What does perinatal depression feel like?


When you look up ‘what is perinatal depression?’, you’ll probably see a list of signs like this:

· feeling constantly tired and lacking energy

· physical symptoms like nausea, vomiting, cold sweats, lack of appetite

· developing obsessive or compulsive behaviours

· feelings of inadequacy and guilt

· negative thoughts

· feeling that life is meaningless

· feeling unable to cope

· tearfulness and irritability

· difficulty sleeping or changes in sleeping patterns

· low sex drive

· anxiety, panic attacks or heart palpitations

· difficulty concentrating or remembering things.


You will generally not have all these symptoms, and you may have others not mentioned here. Every woman has a different cluster of symptoms, which is why it is important to chart your own path to healing – one that addresses your needs individually.


I thought I’d share my experience of PND. There are probably symptoms I’ve left out – time tends to dull the pain of an experience and blur memories – thankfully!


· I was terrified most of the time. Terrified of having to function ‘normally’; terrified someone would notice my craziness; terrified no-one would notice my craziness; terrified of how much damage I was doing to my children; terrified my children would be taken away if anyone knew how broken I was.


· I struggled to make decisions, like what to cook for dinner, what to wear, how to parent my children, how to do everyday things.


· I longed for company, but feared people.


· I was exhausted after social events from ‘putting on normal’.


· Guilt – about EVERYTHING.


· I developed a stammer – well, it was more like I would get stuck in a loop.


· The Monster was out! I feared its unexpected arrival, hissing and spitting it’s venom over those I loved. So many apologies in its aftermath.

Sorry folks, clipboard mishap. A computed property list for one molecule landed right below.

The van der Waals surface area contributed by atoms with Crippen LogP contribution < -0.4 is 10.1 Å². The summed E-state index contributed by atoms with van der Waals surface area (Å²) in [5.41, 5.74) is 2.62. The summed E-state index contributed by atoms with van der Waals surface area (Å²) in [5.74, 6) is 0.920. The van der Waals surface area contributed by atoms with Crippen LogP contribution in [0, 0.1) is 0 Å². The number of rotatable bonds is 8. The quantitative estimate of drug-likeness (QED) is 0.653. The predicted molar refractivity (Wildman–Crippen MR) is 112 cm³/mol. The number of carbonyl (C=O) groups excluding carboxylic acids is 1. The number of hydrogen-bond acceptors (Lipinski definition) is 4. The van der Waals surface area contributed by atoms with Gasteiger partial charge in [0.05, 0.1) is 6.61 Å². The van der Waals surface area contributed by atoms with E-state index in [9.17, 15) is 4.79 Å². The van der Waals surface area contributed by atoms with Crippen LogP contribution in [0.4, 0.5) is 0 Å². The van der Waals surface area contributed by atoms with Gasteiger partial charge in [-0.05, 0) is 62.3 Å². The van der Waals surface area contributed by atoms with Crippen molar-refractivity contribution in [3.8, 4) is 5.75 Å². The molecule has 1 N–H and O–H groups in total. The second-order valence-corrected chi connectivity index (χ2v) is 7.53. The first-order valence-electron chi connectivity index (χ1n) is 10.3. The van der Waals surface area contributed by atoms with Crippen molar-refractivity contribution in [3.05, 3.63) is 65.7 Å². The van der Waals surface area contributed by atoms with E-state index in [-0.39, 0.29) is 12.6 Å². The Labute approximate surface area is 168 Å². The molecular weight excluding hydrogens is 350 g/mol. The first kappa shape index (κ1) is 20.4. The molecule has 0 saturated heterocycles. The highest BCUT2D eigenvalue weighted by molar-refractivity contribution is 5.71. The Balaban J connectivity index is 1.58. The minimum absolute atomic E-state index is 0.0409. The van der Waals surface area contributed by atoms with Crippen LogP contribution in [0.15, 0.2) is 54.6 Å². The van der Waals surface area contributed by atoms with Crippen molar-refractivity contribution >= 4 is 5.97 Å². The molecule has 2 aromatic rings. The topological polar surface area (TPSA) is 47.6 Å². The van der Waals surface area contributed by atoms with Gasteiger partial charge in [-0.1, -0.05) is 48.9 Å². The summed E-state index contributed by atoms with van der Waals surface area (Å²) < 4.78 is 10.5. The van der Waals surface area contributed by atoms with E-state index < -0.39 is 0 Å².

· Overwhelm was my constant reaction to everything.


· Domestic Blindness – it wasn’t until I was well that I realized how much I hadn’t noticed!


· Mild paranoia. I saw insult and felt betrayal when it wasn’t meant. I felt rejected when I’m sure it wasn’t true.


· Panic – when I had to do something out of routine, or cook, or answer the door, or anything really.

· Overwhelming sadness that choked me.


· Disappointment at my ‘weakness’ in getting sick.


· I felt powerless to fix myself.


· I was different – my speech and thoughts were affected; I lacked the initiative and drive I had always had. I felt like a shadow of myself.


· I felt stupid – my mind didn’t work the way it always had. I couldn’t concentrate to read. I couldn’t work things out anymore.


· My memory was shocking. I still don’t remember events from that time.


· Grief – at not being able to fully enjoy this time, at not being able to dance, for not being the mum I wanted to be, for not being the person I used to be.


· Unending emptiness.

Depression isn’t just ‘big’ sadness – it is soul destroying, depth-of-your-heart, feeling broken sadness. Sadness just isn’t the right word for it anyway.


Depression looks different for everyone, so don’t judge yourself against others. Don’t trivialize your experience because it doesn’t look the same as others.


Your experience is valid.



Photo by Elina Krima from Pexels

© 2019 Alchemy & Light || Michelle Allan-Ramsay